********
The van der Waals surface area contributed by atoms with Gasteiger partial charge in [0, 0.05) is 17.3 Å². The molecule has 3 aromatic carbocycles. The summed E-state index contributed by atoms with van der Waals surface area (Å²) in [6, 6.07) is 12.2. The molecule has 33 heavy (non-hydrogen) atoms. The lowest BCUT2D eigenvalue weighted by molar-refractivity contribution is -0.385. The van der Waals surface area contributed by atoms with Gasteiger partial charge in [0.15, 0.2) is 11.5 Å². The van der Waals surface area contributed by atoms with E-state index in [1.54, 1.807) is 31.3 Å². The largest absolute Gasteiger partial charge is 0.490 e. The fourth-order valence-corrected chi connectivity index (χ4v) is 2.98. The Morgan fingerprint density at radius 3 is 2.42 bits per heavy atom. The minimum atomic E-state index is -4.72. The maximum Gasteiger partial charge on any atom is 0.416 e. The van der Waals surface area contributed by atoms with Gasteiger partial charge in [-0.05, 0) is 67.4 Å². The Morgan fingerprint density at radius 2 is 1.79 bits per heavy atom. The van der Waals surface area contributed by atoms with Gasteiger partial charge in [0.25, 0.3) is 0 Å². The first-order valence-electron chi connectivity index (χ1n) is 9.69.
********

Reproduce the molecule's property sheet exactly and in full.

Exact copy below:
The van der Waals surface area contributed by atoms with Gasteiger partial charge in [0, 0.05) is 17.3 Å². The molecule has 3 aromatic carbocycles. The summed E-state index contributed by atoms with van der Waals surface area (Å²) in [6, 6.07) is 12.2. The molecule has 33 heavy (non-hydrogen) atoms. The lowest BCUT2D eigenvalue weighted by molar-refractivity contribution is -0.385. The van der Waals surface area contributed by atoms with Gasteiger partial charge in [0.15, 0.2) is 11.5 Å². The van der Waals surface area contributed by atoms with E-state index in [1.54, 1.807) is 31.3 Å². The largest absolute Gasteiger partial charge is 0.490 e. The fourth-order valence-corrected chi connectivity index (χ4v) is 2.98. The Morgan fingerprint density at radius 3 is 2.42 bits per heavy atom. The minimum atomic E-state index is -4.72. The maximum Gasteiger partial charge on any atom is 0.416 e. The van der Waals surface area contributed by atoms with Gasteiger partial charge in [-0.05, 0) is 67.4 Å². The Morgan fingerprint density at radius 2 is 1.79 bits per heavy atom. The van der Waals surface area contributed by atoms with Gasteiger partial charge in [0.25, 0.3) is 0 Å². The first-order valence-electron chi connectivity index (χ1n) is 9.69.